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Old 10-30-2009, 07:14 PM   #2521 (permalink)
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Quote:
Originally Posted by MPaulHolmes View Post
Hey Ben! Basically, you have to *somehow* solder on the little 3 pronged thing. It's going to be a tight fit getting a soldering iron in there. You could insert the 3 pronged thing, then heat the metal legs of the 3 prongs, and then melt the solder that way?
Soldering tips 101.
1. It is very very important that both the surfaces to be connected are raised to the temperature that will melt the solder, this ensures a proper join.
2. You should limit the time the components are hot, particularly the pad on a PCB as heat will degrade the glue that holds the pad to the substrate.

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Old 10-30-2009, 09:15 PM   #2522 (permalink)
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Quote:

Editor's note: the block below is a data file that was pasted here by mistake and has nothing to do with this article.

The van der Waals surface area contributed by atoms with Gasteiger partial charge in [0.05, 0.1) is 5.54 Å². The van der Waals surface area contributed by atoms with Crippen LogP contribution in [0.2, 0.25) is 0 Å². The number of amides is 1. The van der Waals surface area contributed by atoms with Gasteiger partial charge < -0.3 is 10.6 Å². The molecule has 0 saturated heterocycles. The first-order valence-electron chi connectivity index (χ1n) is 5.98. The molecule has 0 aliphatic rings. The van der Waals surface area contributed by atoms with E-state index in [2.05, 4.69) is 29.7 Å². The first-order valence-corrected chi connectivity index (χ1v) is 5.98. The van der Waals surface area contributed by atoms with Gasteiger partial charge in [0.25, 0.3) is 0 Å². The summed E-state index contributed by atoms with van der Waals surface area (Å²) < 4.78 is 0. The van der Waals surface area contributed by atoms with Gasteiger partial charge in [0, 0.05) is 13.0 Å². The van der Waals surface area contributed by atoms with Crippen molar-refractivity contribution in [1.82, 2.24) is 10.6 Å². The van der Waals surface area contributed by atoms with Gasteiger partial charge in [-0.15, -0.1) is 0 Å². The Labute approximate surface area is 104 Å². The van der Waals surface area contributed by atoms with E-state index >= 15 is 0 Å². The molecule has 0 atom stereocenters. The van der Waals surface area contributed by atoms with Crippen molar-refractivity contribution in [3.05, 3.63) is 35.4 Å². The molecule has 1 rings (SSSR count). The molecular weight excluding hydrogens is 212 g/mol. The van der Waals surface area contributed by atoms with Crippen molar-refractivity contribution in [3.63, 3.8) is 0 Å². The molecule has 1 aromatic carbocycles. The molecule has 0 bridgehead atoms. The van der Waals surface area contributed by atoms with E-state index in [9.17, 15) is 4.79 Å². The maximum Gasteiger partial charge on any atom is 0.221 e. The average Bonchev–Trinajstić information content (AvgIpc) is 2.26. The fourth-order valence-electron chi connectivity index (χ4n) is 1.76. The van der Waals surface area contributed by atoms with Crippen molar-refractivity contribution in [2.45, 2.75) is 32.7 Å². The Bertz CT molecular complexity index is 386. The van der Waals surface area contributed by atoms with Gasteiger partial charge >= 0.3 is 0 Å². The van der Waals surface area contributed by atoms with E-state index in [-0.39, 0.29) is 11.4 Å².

Originally Posted by MPaulHolmes View Post
Hey Ben! Basically, you have to *somehow* solder on the little 3 pronged thing. It's going to be a tight fit getting a soldering iron in there. You could insert the 3 pronged thing, then heat the metal legs of the 3 prongs, and then melt the solder that way?
the male serial connector needs to be soldered to the control board? eek, that seems like a daunting task if you can't easily access the bottom of the board.

Maybe you can get a small iron in there to heat both the pad and the pin without removing the board. You can try heating from the top, feeding solder from the bottom, and try to use the molten solder to heat the pad, but I've tried similar things with mosfet legs without luck. maybe put the controller upside down so that gravity is on your side.